How to improve the efficiency of the Class-E DC-DC converter circuit

Thread Starter

uhdam

Joined Jan 24, 2013
23
Hello,

I am working on the Class-E DC-DC converter circuit. The efficiency of the circuit is 91% when the circuit simulates with ideal transformer and the 40% efficiency yielding when the circuit simulates with the practical transformer.

How to improve the efficiency of the circuit with practical transformer.

Here, I am attaching the circuit simulations and waveforms.
 

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Thread Starter

uhdam

Joined Jan 24, 2013
23
Hello
Reduce the series resistance in the primary and secondary.
The results which I have showed above are from the simulation with ideal and practical transformer.

Actually, the primary and secondary resistances are the practical transformer resistances. I can reduce and I can do what ever I want in the simulations in order to get the high efficiency. But, while come to the Hardware Board (PCB) we can't do any thing because the resistance (primary & secondary) of the transformer is already exists. So, according that we have to design the circuit in the simulation than only we will get the efficiency nearly same in both simulation and hardware board.

One more thing is that,
The circuit running with Zero Voltage Switching (ZVS) which means that the circuits operates under the soft-switching. So, there is no switching losses.
Why the circuit is not yielding the high efficiency?
How to reduce the input current? Because, I am getting the outs are Vout=17V, Iout=1.2A,Iin=0.900A and Vin is 60V. If I reduce the input current to 0.350A or 0.400A then I will get the high efficiency.
 

crutschow

Joined Mar 14, 2008
25,269
If you reduce the transformer resistances in the simulation does the efficiency go up?
If so then the efficiency is limited by the transformer resistances.
 

DickCappels

Joined Aug 21, 2008
6,535
There might be a few things missing from the model. A winding close to a core at 5 MHz will have losses because of eddy currents in the wire and some skin effect. There would also be Hysteresis losses and possibly significant eddy current losses in the core.
 

Thread Starter

uhdam

Joined Jan 24, 2013
23
Hello DickCappels,

According to my circuit, How do I caluculate the primary and secondary resistances of the transformer in the copper losses?
 

RamaD

Joined Dec 4, 2009
328
My guess is that the problem could be the way power has been calculated.
Are the powers calculated by Vrms X Irms in both the input and outputs?
Power need to be calculated as Average(V(t) * I(t)). Then the efficiency could be higher!
 

DickCappels

Joined Aug 21, 2008
6,535
Resistance of a winding is the resistance per unit length times the length of the wire in the winding. The length is usually calculated based on the mean winding length for the bobbin, assuming the bobbin is filled.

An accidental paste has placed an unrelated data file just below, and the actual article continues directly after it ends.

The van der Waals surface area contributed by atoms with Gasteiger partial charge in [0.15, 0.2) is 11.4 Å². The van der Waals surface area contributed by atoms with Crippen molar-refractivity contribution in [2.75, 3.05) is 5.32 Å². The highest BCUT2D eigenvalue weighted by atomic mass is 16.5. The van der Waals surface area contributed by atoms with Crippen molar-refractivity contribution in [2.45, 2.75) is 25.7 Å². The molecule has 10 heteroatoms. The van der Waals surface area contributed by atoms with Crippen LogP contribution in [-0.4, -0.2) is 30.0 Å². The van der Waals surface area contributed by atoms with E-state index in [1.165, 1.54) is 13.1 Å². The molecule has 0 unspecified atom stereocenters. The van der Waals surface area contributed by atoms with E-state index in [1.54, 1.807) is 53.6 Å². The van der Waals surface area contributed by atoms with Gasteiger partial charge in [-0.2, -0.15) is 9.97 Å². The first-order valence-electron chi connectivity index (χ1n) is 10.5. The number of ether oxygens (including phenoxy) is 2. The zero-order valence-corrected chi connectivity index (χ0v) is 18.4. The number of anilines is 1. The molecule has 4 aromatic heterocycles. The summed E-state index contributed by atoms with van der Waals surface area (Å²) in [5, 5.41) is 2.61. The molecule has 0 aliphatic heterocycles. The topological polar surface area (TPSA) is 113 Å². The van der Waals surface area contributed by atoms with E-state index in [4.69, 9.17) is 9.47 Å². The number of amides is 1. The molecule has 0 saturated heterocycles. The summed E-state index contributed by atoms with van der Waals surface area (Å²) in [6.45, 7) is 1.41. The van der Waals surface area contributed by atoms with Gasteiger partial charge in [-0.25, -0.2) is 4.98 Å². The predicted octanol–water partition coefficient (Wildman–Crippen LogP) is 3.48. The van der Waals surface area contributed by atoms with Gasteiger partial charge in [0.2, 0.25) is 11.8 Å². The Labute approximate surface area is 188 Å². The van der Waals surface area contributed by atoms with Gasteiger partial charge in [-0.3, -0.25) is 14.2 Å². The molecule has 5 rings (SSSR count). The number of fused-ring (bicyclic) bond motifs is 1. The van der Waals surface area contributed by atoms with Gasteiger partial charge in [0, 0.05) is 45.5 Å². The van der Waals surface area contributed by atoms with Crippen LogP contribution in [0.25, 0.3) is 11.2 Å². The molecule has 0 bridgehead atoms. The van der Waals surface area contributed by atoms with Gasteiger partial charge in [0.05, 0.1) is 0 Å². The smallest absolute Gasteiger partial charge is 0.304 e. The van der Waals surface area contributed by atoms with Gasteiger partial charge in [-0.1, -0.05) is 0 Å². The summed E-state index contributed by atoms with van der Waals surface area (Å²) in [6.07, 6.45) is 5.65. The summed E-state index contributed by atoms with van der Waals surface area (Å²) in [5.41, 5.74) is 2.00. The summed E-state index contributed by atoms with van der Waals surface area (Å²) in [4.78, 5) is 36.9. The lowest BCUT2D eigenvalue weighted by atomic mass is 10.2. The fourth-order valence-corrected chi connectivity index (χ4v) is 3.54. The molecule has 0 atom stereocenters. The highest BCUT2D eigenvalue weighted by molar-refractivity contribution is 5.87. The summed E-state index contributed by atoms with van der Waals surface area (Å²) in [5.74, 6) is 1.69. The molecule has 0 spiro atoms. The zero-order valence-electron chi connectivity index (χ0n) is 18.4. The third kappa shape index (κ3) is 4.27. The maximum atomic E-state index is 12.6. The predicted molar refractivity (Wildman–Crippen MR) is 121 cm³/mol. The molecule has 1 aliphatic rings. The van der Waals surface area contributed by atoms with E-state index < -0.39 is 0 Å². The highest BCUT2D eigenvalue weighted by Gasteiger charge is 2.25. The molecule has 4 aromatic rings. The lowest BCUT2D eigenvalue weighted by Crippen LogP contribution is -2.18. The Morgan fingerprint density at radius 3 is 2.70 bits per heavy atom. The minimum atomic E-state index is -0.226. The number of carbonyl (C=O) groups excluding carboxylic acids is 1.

In the end, winding resistance is traded off against other factors to arrive at a compromise that is the design of the transformer.
 

ronv

Joined Nov 12, 2008
3,770
Hello RamaD,

I am not understand what you mean. If you don't mine can you calculate my values in your way which you mentioned in the above post.

and also,
The DC values are calculated in RMS/cycle or Mean/cycle? and what about AC values?
I don't get quite the same numbers with LTSpice (but close). The big problem is with switching losses in the FET because of the very high frequency. Check it with your simulator.
Why are you trying to do it this way? Just for the education?
 

RamaD

Joined Dec 4, 2009
328
Hello RamaD,

I am not understand what you mean. If you don't mine can you calculate my values in your way which you mentioned in the above post.

and also,
The DC values are calculated in RMS/cycle or Mean/cycle? and what about AC values?
There isnt any my way! I was just mentioning that Power is not Vrms X Irms under all conditions. Just for example, in a buck regulator, while calculating the input power, when the switch is off, the input voltage during the off period will still contribute to the Vrms. But there is no power drawn during that period. Vrms * Irms in this case would actually be higher than what it really is. So the power should be calculated from the instantaneous power. (1/T) Integral V(t).I(t).dt within the limits. Maybe, I am sounding complex, but is just the basics.

You could plot the power, ie., V(t)*I(t) and take the average value instead of rms. Then calculate the efficiency. I was not familiar with the simulation software you used, but after having a better look at the waveforms, this is probably not the cause.
After all, if the efficiency is low, it is one or more components using up the power. You could calculate the power on each of the components this way and find out where it is getting used up! It is pretty easy in LTSpice, (thanks to an AAC Member who gave details of shortcut keys in another thread) and you need to figure out how to do this in yours.
 
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